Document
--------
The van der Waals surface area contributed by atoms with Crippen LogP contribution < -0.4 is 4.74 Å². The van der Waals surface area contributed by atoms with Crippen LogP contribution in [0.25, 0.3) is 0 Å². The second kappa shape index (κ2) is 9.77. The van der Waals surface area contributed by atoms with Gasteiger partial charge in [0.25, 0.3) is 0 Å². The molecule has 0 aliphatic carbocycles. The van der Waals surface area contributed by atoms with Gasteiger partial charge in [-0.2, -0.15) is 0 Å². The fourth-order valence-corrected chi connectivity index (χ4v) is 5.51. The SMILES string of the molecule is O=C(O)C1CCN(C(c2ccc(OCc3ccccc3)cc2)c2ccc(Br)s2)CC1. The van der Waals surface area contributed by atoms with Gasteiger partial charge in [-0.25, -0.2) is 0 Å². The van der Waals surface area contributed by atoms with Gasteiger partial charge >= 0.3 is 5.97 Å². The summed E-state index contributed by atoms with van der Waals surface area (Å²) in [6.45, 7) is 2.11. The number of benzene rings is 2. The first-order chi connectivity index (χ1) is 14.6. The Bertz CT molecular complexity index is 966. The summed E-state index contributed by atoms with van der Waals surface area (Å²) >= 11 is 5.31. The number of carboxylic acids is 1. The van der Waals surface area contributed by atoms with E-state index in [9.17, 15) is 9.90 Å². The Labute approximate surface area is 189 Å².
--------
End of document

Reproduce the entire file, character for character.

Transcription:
The van der Waals surface area contributed by atoms with Crippen LogP contribution < -0.4 is 4.74 Å². The van der Waals surface area contributed by atoms with Crippen LogP contribution in [0.25, 0.3) is 0 Å². The second kappa shape index (κ2) is 9.77. The van der Waals surface area contributed by atoms with Gasteiger partial charge in [0.25, 0.3) is 0 Å². The molecule has 0 aliphatic carbocycles. The van der Waals surface area contributed by atoms with Gasteiger partial charge in [-0.2, -0.15) is 0 Å². The fourth-order valence-corrected chi connectivity index (χ4v) is 5.51. The SMILES string of the molecule is O=C(O)C1CCN(C(c2ccc(OCc3ccccc3)cc2)c2ccc(Br)s2)CC1. The van der Waals surface area contributed by atoms with Gasteiger partial charge in [-0.25, -0.2) is 0 Å². The van der Waals surface area contributed by atoms with Gasteiger partial charge >= 0.3 is 5.97 Å². The summed E-state index contributed by atoms with van der Waals surface area (Å²) in [6.45, 7) is 2.11. The number of benzene rings is 2. The first-order chi connectivity index (χ1) is 14.6. The Bertz CT molecular complexity index is 966. The summed E-state index contributed by atoms with van der Waals surface area (Å²) >= 11 is 5.31. The number of carboxylic acids is 1. The van der Waals surface area contributed by atoms with E-state index in [9.17, 15) is 9.90 Å². The Labute approximate surface area is 189 Å².